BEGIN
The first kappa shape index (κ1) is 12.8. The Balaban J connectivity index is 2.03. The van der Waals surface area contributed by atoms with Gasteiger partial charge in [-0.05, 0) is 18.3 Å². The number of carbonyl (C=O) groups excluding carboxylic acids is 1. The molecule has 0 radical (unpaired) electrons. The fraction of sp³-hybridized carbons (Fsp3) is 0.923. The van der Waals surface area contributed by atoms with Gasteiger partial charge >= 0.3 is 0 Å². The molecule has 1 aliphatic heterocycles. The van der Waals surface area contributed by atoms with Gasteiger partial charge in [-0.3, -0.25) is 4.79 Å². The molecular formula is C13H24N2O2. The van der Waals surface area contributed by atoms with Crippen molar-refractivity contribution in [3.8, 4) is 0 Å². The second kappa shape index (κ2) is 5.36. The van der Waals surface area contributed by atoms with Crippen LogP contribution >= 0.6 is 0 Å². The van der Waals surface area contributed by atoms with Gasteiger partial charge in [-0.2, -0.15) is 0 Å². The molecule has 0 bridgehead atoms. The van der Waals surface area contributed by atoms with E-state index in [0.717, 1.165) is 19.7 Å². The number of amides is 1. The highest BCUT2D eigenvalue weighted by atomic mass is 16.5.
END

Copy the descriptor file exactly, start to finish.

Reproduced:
The first kappa shape index (κ1) is 12.8. The Balaban J connectivity index is 2.03. The van der Waals surface area contributed by atoms with Gasteiger partial charge in [-0.05, 0) is 18.3 Å². The number of carbonyl (C=O) groups excluding carboxylic acids is 1. The molecule has 0 radical (unpaired) electrons. The fraction of sp³-hybridized carbons (Fsp3) is 0.923. The van der Waals surface area contributed by atoms with Gasteiger partial charge >= 0.3 is 0 Å². The molecule has 1 aliphatic heterocycles. The van der Waals surface area contributed by atoms with Gasteiger partial charge in [-0.3, -0.25) is 4.79 Å². The molecular formula is C13H24N2O2. The van der Waals surface area contributed by atoms with Crippen molar-refractivity contribution in [3.8, 4) is 0 Å². The second kappa shape index (κ2) is 5.36. The van der Waals surface area contributed by atoms with Crippen LogP contribution >= 0.6 is 0 Å². The van der Waals surface area contributed by atoms with Gasteiger partial charge in [-0.2, -0.15) is 0 Å². The molecule has 0 bridgehead atoms. The van der Waals surface area contributed by atoms with E-state index in [0.717, 1.165) is 19.7 Å². The number of amides is 1. The highest BCUT2D eigenvalue weighted by atomic mass is 16.5.